Thinking Like a Folklorist: Not All or Nothing, but Something 0 R. Rini Larson By Maribel Alvarez —  “How do we know what we know? To make sense of the world, folklorists use methods borrowed in equal measures from the humanities and social sciences. Sometimes our work feels more interpretative than scientific. But this distinction can be misleading. Whether we’re listening for the ‘truth’ in a family anecdote, a rumor, or a song, or conducting a systematic study through observation, pattern-finding, and formal interviews, we folklorists try to interpret human behavior to gain understanding, respect, and collaboration. The calling card of a folklorist’s trade is the ethnographic interview (from Greek, ‘ethno’ for people and ‘grapho’ to report or document). Ethnography is the effort to learn about people by learning from people. …” To continue reading, visit the full article on the Southwest Folklife Alliance website. Alvarez, Maribel. "Thinking Like a Folklorist: Not All or Nothing, but Something." Southwest Folklife Alliance. <>
by R. Rini Larson
Wednesday, January 31, 2018
Art of the March—Boston Women's March Poster Archive 0 R. Rini Larson "Art of the March is an online archive and interactive presentation of protest signs and posters collected in the aftermath of the historic Boston Women’s March on January 21, 2017. This website contains digital images of over 6000 signs placed by protesters on the iron fence of the Boston Commons old Central Burying Grounds and along its perimeter as the march ended. A trio of college professors asked city parks workers, who were prepared to clean the site and trash them, for permission to collect them and volunteers from the public joined in gathering them from the site and loading them into a rented van. This collection provides a snapshot nearly complete sample of the signs brought to the protest in their full range of issues, emotions and visual expressions. The signs are handmade and unique, but at the same time connected through a rich web of cultural references, themes, memes, and visual styles. As the most extensive collection of contemporary protest signs representing a single event of this scale, it is a valuable reference resource for scholars, activists and people interested in social movements, civic media and vernacular design. ..." To continue reading or to explore the archive, visit  
by R. Rini Larson
Friday, January 26, 2018
Mapping Our Memories: A Digitized Archive of Place and Loss in Sonoma Co. 0 R. Rini Larson By Nichole Procopenko —  "I woke up the morning of October 9, 2017, and lazily checked my phone. It was clear that something was wrong. Text messages and Facebook posts all pointed to one word: fire. Taking no notice of the time difference, I frantically called my family and tried to piece together what was happening. There was a fire. A big one. It was still burning. Everyone was scared, preparing to evacuate if they hadn’t already. I grew up in the small city of Santa Rosa, California. I attended the same high school as my parents, and most members of my very large family still live there. It is the city where I was born, where my dad built houses, where I buried my mother, and the place that I still call home. In an instant, my home was destroyed in the most destructive wildfire in California history. Over 5,200 structures burned and 22 people dead. Overnight. In a matter of hours. ..." To continue reading, visit the full piece from Folklife, a digital magazine of music, food, craft, and culture, published by the Smithsonian Center for Folklife and Cultural Heritage. Procopenko, Nichole. "Mapping Our Memories: A Digitized Archive of Place and Loss in Sonoma County, California," Folklife, Smithsonian Center for Folklife and Cultural Heritage (January 18, 2018). <>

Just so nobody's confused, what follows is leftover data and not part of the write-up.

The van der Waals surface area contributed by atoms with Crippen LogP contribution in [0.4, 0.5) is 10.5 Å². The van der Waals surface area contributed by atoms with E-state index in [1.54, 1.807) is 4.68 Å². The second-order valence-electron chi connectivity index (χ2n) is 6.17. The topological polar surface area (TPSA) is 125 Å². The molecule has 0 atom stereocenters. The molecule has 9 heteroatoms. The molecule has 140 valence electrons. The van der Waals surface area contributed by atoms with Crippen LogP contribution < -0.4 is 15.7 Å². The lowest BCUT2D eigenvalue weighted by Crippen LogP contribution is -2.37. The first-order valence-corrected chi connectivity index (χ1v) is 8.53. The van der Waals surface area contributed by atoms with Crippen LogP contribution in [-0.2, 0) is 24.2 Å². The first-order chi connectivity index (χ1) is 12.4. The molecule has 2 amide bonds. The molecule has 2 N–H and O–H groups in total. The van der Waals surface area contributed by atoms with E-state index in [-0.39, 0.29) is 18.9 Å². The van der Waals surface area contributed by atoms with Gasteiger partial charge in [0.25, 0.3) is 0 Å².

by R. Rini Larson
Monday, January 22, 2018
Recently Launched: "New Books In Folklore" Podcast! 0 R. Rini Larson New Books in Folklore is a recently-launched podcast that showcases publications in or relevant to folklorists and the field of folklore studies.  Co-hosted by Rachel Hopkin (radio producer, folklorist, and PhD Candidate at the Ohio State University) and Dr. Timothy Thurston (Lecturer in Chinese Studies at the University of Leeds in the UK), New Books in Folklore is part of the New Books Network, “a consortium of podcasts dedicated to raising the level of public discourse by introducing serious authors to a wide public”. Each episode of New Books in Folklore presents an extended author interview about a recent publication. So far, the following authors and titles have been featured: Ian Brodie - A Vulgar Art: A New Approach to Stand-Up Comedy Luisa Del Giudice (ed.) - On Second Thought: Learned Women Reflect on Profession, Community, and Purpose David Hopkin - Voices of the People in Nineteenth-Century France Gretchen Dykstra - Pinery Boys: Songs and Songcatching in the Lumberjack Era (co-authored with Franz Rickaby and James P. Leary) Ray Cashman - Packy Jim: Folklore and Worldview on the Irish Border Planned future episodes include Dorothy Noyes talking about Humble Theory, Claire Schmidt on If You Don't Laugh You'll Cry: The Occupational Humor of White Wisconsin Prison Workers, James P. Leary on Folksongs of Another America: Field Recordings from the Upper Midwest, 1937–1946, Marsha MacDowell on Quilts and Health, and Huib Schippers on Sustainable Futures For Music Cultures. For more information, please contact Rachel and Tim at and Subscribe to New Books in Folklore on iTunes.
by R. Rini Larson
Wednesday, January 17, 2018